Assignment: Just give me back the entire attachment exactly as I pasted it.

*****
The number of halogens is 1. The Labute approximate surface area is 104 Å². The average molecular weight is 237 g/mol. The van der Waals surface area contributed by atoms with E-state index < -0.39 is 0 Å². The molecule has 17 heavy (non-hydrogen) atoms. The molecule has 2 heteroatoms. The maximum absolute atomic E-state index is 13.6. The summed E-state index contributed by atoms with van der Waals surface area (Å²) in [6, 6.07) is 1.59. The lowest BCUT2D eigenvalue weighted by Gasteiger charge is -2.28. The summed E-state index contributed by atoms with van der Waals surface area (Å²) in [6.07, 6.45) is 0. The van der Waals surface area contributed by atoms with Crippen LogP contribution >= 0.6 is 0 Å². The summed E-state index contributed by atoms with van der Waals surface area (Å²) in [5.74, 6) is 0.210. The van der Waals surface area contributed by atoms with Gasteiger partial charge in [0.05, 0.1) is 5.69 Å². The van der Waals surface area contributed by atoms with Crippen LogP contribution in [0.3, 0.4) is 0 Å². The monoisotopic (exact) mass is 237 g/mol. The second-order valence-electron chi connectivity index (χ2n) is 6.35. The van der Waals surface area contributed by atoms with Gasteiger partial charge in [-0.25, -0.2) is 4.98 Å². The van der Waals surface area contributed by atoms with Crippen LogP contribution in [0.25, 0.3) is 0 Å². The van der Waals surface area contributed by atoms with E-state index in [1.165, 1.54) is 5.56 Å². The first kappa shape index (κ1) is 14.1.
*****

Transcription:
The number of halogens is 1. The Labute approximate surface area is 104 Å². The average molecular weight is 237 g/mol. The van der Waals surface area contributed by atoms with E-state index < -0.39 is 0 Å². The molecule has 17 heavy (non-hydrogen) atoms. The molecule has 2 heteroatoms. The maximum absolute atomic E-state index is 13.6. The summed E-state index contributed by atoms with van der Waals surface area (Å²) in [6, 6.07) is 1.59. The lowest BCUT2D eigenvalue weighted by Gasteiger charge is -2.28. The summed E-state index contributed by atoms with van der Waals surface area (Å²) in [6.07, 6.45) is 0. The van der Waals surface area contributed by atoms with Crippen LogP contribution >= 0.6 is 0 Å². The summed E-state index contributed by atoms with van der Waals surface area (Å²) in [5.74, 6) is 0.210. The van der Waals surface area contributed by atoms with Gasteiger partial charge in [0.05, 0.1) is 5.69 Å². The van der Waals surface area contributed by atoms with Crippen LogP contribution in [0.3, 0.4) is 0 Å². The monoisotopic (exact) mass is 237 g/mol. The second-order valence-electron chi connectivity index (χ2n) is 6.35. The van der Waals surface area contributed by atoms with Gasteiger partial charge in [-0.25, -0.2) is 4.98 Å². The van der Waals surface area contributed by atoms with Crippen LogP contribution in [0.25, 0.3) is 0 Å². The van der Waals surface area contributed by atoms with E-state index in [1.165, 1.54) is 5.56 Å². The first kappa shape index (κ1) is 14.1.